Delay in renovations postpones JE reopening

Sometimes, money really can’t buy everything — even at Yale.

Despite one-time promises of a timely opening, construction on Jonathan Edwards College has been delayed, rendering nearly all common spaces and several suites unavailable to students. All basement facilities except the laundry room will also remain off-limits until around Thanksgiving, said JE Master Gary Haller, who has planned a Dec. 2 opening ceremony for the renovated college.

The majority of renovations to Jonathan Edwards College have been completed, but 15 of the college’s 220 residents will be housed in the Omni Hotel until construction on the two Weir Tower suites are finished.
Matt Lucas
The majority of renovations to Jonathan Edwards College have been completed, but 15 of the college’s 220 residents will be housed in the Omni Hotel until construction on the two Weir Tower suites are finished.

Haller declined to comment specifically on the reasons for the delayed opening, deferring to the Office of Facilities. Director of Renovation Facilities Samuel Carbone could not be reached for comment Wednesday.

Chris Hurley, a contractor with William A. Berry and Son, Inc., — which built the Class of 1954 Chemistry Research building, but had never before worked on a residential college — said the age of JE’s buildings made the renovation process more difficult than some of the other projects have been.

Although many of the roughly 225 JE residents have already moved into their dormrooms, 15 students, who will eventually live in two suites in the college’s Weir Tower, will be housed in single rooms at the Omni Hotel until the weekend of Sept. 20. The University searched for on-campus housing for the “Omni 15,” as Haller calls the students, but no rooms were available, said Associate Dean for Physical Resources and Planning John Meeske.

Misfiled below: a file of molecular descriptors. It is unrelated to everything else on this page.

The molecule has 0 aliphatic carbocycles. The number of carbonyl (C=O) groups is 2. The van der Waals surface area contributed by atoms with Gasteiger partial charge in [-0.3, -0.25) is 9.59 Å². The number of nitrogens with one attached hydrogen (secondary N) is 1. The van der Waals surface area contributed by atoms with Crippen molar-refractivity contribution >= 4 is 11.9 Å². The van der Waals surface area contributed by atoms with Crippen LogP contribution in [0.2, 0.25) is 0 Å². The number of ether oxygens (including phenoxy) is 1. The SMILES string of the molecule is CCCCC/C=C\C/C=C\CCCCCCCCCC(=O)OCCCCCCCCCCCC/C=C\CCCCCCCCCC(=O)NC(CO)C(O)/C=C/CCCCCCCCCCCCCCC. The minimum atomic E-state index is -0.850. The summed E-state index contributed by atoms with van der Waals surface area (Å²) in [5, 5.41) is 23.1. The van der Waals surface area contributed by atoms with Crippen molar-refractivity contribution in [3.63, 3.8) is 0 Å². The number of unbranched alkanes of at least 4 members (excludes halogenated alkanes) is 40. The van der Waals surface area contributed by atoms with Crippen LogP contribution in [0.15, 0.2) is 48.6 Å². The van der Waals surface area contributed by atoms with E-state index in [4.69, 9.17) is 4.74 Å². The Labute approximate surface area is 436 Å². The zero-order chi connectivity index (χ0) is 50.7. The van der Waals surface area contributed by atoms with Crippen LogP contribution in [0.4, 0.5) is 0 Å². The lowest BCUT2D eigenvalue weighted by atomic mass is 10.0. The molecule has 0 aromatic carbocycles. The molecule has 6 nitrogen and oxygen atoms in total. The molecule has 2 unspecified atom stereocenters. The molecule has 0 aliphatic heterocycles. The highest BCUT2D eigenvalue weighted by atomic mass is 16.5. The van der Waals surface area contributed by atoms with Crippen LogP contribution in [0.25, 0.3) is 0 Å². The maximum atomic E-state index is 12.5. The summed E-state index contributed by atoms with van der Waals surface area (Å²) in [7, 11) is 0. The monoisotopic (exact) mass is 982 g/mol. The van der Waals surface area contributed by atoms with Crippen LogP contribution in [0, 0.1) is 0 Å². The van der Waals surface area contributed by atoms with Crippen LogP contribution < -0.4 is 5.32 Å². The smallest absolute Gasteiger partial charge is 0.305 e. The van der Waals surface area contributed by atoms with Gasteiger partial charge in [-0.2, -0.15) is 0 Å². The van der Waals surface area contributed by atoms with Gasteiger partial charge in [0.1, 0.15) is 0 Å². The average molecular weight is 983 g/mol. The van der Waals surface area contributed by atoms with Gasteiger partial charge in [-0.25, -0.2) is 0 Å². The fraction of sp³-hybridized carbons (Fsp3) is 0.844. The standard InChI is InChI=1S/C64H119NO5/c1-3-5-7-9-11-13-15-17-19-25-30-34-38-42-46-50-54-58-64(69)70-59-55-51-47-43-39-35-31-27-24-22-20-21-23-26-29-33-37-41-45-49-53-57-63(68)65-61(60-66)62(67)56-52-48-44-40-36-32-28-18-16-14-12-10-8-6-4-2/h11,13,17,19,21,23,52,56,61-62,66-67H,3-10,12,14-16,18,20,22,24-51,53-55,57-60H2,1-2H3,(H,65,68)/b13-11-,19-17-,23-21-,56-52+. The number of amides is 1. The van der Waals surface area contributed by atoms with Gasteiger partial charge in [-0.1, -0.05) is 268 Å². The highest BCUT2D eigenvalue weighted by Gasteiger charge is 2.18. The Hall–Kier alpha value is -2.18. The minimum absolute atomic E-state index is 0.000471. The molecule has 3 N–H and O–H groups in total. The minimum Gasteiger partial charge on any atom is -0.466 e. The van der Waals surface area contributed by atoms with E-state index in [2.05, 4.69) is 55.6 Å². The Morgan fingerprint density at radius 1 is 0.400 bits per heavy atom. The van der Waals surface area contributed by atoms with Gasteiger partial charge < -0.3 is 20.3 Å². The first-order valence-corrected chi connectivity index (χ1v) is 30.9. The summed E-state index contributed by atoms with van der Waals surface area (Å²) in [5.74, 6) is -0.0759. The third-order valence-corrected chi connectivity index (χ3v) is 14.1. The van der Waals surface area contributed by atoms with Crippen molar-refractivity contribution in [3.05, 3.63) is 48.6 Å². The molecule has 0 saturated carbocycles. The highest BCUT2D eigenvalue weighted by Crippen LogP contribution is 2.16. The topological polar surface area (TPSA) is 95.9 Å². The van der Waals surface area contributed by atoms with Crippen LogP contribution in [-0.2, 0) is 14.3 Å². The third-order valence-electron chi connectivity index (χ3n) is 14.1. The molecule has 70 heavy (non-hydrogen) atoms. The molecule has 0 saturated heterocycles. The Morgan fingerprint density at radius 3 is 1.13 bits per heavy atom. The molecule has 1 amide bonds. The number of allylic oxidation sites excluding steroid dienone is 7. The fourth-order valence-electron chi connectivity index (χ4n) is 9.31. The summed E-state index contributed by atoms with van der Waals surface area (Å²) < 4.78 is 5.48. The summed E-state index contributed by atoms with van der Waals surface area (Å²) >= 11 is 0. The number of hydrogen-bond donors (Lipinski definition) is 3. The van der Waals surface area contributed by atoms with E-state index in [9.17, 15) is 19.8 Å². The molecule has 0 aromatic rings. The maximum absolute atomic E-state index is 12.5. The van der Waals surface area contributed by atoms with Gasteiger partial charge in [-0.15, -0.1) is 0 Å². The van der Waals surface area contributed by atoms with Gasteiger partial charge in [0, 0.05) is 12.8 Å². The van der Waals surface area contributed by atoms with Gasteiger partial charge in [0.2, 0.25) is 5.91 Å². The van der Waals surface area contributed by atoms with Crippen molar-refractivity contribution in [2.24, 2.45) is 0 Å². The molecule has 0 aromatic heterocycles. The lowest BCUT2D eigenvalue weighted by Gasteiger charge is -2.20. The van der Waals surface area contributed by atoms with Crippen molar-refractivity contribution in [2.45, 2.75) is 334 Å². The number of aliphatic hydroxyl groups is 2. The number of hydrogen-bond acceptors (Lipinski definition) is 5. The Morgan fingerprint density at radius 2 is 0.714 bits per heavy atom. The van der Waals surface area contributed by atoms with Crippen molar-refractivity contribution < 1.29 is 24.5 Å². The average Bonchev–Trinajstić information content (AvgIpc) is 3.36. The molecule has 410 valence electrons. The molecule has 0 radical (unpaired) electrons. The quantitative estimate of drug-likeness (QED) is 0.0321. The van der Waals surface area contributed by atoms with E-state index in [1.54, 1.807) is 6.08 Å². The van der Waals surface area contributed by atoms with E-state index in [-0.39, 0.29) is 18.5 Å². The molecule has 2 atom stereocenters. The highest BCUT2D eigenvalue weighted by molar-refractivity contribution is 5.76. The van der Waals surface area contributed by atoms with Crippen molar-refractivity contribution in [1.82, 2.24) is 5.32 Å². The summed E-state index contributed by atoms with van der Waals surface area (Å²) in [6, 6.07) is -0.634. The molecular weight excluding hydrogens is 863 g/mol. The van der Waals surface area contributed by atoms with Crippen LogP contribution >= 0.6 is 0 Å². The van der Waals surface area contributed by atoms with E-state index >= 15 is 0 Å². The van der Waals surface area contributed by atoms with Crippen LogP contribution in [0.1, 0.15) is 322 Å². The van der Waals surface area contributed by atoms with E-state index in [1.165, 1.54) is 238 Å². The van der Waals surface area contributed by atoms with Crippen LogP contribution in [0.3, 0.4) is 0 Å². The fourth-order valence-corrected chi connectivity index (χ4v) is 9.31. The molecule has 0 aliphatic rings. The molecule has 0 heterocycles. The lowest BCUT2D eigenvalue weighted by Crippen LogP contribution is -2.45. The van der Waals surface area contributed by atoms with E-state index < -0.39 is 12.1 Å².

Larry Juckett, the furniture-sales manager associated with the project, said the delays were “tough,” but not unique. The last-minute construction has been a staple of every college-renovation project, he said.

In fall 2000, for example, Branford College’s dining hall was unfinished for several months into the school year, Meeske said. So during the JE renovation, finishing the dining hall — as well as student rooms — on time was “the highest priority.” (The food at JE, which Meeske sampled during a “trial run” last week, was excellent, he said.)

The fully renovated college will include a theater, art gallery and dance studio, as well as a game room, buttery and lounge space underneath the dining hall, which will open Monday for Freshman Dinner. The extended basement space, Haller said, will allow access to the entire college through basement hallways.

Haller said the rooms at the Omni are being paid for by the construction company, not the college itself, though JE is chipping in to help make the hotel stay as comfortable as possible for the Omni 15.

“The college has paid for some embellishments, but we’re not paying for the costs incurred by everything not being completed on time,” Haller said.

“It’s very unfortunate that the construction company couldn’t get everything done in time, but JE was very accommodating,” said Liz Mandeville ’09, who is staying at the Omni.

The accommodations include single rooms — the students were originally going to be housed in doubles — breakfasts at the hotel and increased security options for late walks home, Mandeville said.

And aside from the restricted use of the basement and other parts of the college, for the rest of JE, early-morning construction may also pose something of a problem for those who avoid their alarm clocks.

“At least it got me back into the habit of waking up early,” said Kristin Darwin ’11.

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